121 relations: Adjective, Affirmation and negation, Afrikaans, Agglutination, Agreement (linguistics), Albanian language, Animacy, Archi language, Argument (linguistics), Armenian language, Attic Greek, Australian Aboriginal languages, Basque language, Beja language, Bokmål, Bosnian language, Bulgarian language, Canon (basic principle), Causative, Classifier (linguistics), Clitic, Clusivity, Copula (linguistics), Croatian language, Declension, Definiteness, Dutch language, English language, Evidentiality, Faroese language, Finite verb, French language, French verbs, Fusional language, Generic you, German language, Gerund, Grammar, Grammatical aspect, Grammatical case, Grammatical category, Grammatical gender, Grammatical mood, Grammatical number, Grammatical person, Grammatical tense, Hindi, Honorific speech in Japanese, Icelandic language, Incorporation (linguistics), ..., Indo-European copula, Indo-European languages, Infinitive, Inflection, Interrogative, Irish language, Italian language, Ket language, Korean speech levels, Latin, Latvian language, Lemma (morphology), Lexeme, Linguistics, Macedonian language, Mirative, Modern Greek, Morphology (linguistics), Nonfinite verb, Norwegian language, Noun, Noun class, Null-subject language, Nynorsk, Object (grammar), Oxford University Press, Persian language, Pluractionality, Polish language, Politeness, Polypersonal agreement, Polysynthetic language, Portuguese language, Possession (linguistics), Predicative verb, Principal parts, Pronoun, Reciprocal (grammar), Redundancy (linguistics), Regular and irregular verbs, Root (linguistics), Russian language, Screeve, Serbian language, Slovene language, Spanish language, Strong inflection, Subject (grammar), Subjunctive mood, Swedish language, Syntax, T–V distinction, Telicity, Thou, Transitivity (grammar), Tungusic peoples, Turkic languages, Turkish language, Ubykh language, Ukrainian language, Uralic languages, Urdu, Valency (linguistics), Verb, Voice (grammar), Volition (linguistics), Weak inflection, William Shakespeare, Word stem, Yiddish, You. Expand index (71 more) » « Shrink index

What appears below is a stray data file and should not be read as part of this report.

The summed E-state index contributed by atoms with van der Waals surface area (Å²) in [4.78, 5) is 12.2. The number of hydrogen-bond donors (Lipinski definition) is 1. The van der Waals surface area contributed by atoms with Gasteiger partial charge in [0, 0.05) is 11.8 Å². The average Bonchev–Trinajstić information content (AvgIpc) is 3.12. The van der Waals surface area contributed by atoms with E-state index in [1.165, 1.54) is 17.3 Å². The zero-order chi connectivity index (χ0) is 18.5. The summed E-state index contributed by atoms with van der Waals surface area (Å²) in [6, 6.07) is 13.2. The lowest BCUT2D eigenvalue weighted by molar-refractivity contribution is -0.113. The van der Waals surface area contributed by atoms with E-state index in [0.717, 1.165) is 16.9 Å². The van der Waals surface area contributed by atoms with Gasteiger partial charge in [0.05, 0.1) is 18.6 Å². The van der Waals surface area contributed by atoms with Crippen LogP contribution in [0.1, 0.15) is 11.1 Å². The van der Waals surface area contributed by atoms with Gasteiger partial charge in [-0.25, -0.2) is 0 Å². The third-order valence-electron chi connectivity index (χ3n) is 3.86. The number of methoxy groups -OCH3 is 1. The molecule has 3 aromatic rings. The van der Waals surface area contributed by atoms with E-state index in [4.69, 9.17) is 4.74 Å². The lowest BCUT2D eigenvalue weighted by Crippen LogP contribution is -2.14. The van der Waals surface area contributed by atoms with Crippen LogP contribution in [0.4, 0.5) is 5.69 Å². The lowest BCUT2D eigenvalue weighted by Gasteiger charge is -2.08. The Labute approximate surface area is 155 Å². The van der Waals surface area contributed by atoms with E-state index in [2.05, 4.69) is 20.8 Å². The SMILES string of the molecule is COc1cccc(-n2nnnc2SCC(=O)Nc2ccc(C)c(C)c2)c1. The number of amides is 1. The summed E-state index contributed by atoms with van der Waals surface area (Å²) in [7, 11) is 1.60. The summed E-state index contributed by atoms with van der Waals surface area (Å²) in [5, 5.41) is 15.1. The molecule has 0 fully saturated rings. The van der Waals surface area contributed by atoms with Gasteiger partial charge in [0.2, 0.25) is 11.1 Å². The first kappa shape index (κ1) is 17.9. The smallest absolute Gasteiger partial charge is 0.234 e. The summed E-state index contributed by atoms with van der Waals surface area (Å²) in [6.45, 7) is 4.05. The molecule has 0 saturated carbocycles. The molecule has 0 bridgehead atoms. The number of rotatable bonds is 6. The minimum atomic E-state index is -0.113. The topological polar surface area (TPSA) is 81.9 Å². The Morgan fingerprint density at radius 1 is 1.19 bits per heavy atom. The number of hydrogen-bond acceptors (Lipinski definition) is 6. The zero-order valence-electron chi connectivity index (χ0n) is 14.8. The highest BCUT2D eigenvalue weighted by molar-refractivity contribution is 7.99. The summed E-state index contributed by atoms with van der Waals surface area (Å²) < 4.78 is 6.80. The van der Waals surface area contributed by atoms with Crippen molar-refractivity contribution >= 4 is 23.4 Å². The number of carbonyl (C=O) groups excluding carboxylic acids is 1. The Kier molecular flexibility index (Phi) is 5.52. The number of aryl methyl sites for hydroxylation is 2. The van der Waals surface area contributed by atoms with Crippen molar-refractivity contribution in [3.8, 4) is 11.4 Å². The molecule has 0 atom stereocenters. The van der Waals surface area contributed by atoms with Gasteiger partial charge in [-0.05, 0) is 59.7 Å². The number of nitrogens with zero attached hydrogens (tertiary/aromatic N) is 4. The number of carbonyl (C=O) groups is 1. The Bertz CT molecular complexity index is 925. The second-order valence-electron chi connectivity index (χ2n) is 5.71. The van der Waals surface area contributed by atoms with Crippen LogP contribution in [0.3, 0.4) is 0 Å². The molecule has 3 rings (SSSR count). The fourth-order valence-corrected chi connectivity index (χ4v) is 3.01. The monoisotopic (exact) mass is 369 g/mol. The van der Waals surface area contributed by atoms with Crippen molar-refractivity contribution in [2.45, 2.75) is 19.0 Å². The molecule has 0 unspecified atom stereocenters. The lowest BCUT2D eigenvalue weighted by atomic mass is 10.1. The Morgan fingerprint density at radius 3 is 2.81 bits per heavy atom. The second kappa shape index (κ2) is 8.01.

In linguistics, an adjective (abbreviated) is a describing word, the main syntactic role of which is to qualify a noun or noun phrase, giving more information about the object signified.
In linguistics and grammar, affirmation and negation (abbreviated respectively and) are the ways that grammar encode negative and positive polarity in verb phrases, clauses, or other utterances.
Afrikaans is a West Germanic language spoken in South Africa, Namibia and, to a lesser extent, Botswana and Zimbabwe.
Agglutination is a linguistic process pertaining to derivational morphology in which complex words are formed by stringing together morphemes without changing them in spelling or phonetics.
Agreement or concord (abbreviated) happens when a word changes form depending on the other words to which it relates.
Albanian (shqip, or gjuha shqipe) is a language of the Indo-European family, in which it occupies an independent branch.